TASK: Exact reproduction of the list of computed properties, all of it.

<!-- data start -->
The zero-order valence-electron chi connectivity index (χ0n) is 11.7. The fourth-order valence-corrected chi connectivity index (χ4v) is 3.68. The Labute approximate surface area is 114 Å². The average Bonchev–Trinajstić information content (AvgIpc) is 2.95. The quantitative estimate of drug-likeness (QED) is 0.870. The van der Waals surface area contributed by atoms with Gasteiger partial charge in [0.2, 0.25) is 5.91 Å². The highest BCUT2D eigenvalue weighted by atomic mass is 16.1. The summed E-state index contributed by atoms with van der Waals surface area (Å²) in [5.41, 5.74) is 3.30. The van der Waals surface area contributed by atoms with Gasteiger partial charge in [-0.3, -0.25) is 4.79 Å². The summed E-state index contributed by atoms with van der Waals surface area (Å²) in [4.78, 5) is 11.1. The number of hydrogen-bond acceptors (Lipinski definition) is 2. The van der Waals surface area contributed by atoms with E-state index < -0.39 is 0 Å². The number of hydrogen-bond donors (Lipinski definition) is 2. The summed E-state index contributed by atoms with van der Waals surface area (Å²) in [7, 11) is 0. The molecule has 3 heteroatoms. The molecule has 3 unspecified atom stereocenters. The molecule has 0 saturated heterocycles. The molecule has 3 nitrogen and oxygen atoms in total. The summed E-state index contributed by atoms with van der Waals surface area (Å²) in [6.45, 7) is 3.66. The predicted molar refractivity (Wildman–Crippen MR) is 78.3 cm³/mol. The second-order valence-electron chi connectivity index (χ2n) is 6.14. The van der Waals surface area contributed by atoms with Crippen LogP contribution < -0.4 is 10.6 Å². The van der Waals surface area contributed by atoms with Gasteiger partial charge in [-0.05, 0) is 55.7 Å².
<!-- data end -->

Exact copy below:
The zero-order valence-electron chi connectivity index (χ0n) is 11.7. The fourth-order valence-corrected chi connectivity index (χ4v) is 3.68. The Labute approximate surface area is 114 Å². The average Bonchev–Trinajstić information content (AvgIpc) is 2.95. The quantitative estimate of drug-likeness (QED) is 0.870. The van der Waals surface area contributed by atoms with Gasteiger partial charge in [0.2, 0.25) is 5.91 Å². The highest BCUT2D eigenvalue weighted by atomic mass is 16.1. The summed E-state index contributed by atoms with van der Waals surface area (Å²) in [5.41, 5.74) is 3.30. The van der Waals surface area contributed by atoms with Gasteiger partial charge in [-0.3, -0.25) is 4.79 Å². The summed E-state index contributed by atoms with van der Waals surface area (Å²) in [4.78, 5) is 11.1. The number of hydrogen-bond acceptors (Lipinski definition) is 2. The van der Waals surface area contributed by atoms with E-state index < -0.39 is 0 Å². The number of hydrogen-bond donors (Lipinski definition) is 2. The summed E-state index contributed by atoms with van der Waals surface area (Å²) in [7, 11) is 0. The molecule has 3 heteroatoms. The molecule has 3 unspecified atom stereocenters. The molecule has 0 saturated heterocycles. The molecule has 3 nitrogen and oxygen atoms in total. The summed E-state index contributed by atoms with van der Waals surface area (Å²) in [6.45, 7) is 3.66. The predicted molar refractivity (Wildman–Crippen MR) is 78.3 cm³/mol. The second-order valence-electron chi connectivity index (χ2n) is 6.14. The van der Waals surface area contributed by atoms with Crippen LogP contribution < -0.4 is 10.6 Å². The van der Waals surface area contributed by atoms with Gasteiger partial charge in [-0.05, 0) is 55.7 Å².